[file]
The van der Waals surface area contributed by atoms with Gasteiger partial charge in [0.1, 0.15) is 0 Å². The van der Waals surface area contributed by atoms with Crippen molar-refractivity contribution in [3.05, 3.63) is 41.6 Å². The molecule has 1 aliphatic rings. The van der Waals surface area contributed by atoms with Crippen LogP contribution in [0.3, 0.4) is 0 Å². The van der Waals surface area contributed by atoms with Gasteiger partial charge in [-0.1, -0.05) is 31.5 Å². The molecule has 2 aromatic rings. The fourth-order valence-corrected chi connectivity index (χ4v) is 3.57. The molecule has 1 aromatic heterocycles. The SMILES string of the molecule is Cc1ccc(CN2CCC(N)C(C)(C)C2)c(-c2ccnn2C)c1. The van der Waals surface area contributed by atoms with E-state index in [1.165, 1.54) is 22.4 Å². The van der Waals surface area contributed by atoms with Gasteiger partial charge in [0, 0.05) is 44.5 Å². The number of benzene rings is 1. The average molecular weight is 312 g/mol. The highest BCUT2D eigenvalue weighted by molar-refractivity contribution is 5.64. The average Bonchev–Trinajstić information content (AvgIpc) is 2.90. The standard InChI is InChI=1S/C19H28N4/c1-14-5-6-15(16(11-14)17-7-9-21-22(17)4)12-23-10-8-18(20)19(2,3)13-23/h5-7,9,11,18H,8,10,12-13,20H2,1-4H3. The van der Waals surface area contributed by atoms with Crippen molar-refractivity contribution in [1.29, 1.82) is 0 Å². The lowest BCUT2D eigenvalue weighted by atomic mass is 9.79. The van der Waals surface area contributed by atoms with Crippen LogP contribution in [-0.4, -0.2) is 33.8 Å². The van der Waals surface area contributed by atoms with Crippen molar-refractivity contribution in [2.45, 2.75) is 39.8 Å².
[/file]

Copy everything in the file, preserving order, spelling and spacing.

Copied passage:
The van der Waals surface area contributed by atoms with Gasteiger partial charge in [0.1, 0.15) is 0 Å². The van der Waals surface area contributed by atoms with Crippen molar-refractivity contribution in [3.05, 3.63) is 41.6 Å². The molecule has 1 aliphatic rings. The van der Waals surface area contributed by atoms with Crippen LogP contribution in [0.3, 0.4) is 0 Å². The van der Waals surface area contributed by atoms with Gasteiger partial charge in [-0.1, -0.05) is 31.5 Å². The molecule has 2 aromatic rings. The fourth-order valence-corrected chi connectivity index (χ4v) is 3.57. The molecule has 1 aromatic heterocycles. The SMILES string of the molecule is Cc1ccc(CN2CCC(N)C(C)(C)C2)c(-c2ccnn2C)c1. The van der Waals surface area contributed by atoms with E-state index in [1.165, 1.54) is 22.4 Å². The van der Waals surface area contributed by atoms with Gasteiger partial charge in [0, 0.05) is 44.5 Å². The number of benzene rings is 1. The average molecular weight is 312 g/mol. The highest BCUT2D eigenvalue weighted by molar-refractivity contribution is 5.64. The average Bonchev–Trinajstić information content (AvgIpc) is 2.90. The standard InChI is InChI=1S/C19H28N4/c1-14-5-6-15(16(11-14)17-7-9-21-22(17)4)12-23-10-8-18(20)19(2,3)13-23/h5-7,9,11,18H,8,10,12-13,20H2,1-4H3. The van der Waals surface area contributed by atoms with Crippen molar-refractivity contribution in [1.29, 1.82) is 0 Å². The lowest BCUT2D eigenvalue weighted by atomic mass is 9.79. The van der Waals surface area contributed by atoms with Crippen LogP contribution in [-0.4, -0.2) is 33.8 Å². The van der Waals surface area contributed by atoms with Crippen molar-refractivity contribution in [2.45, 2.75) is 39.8 Å².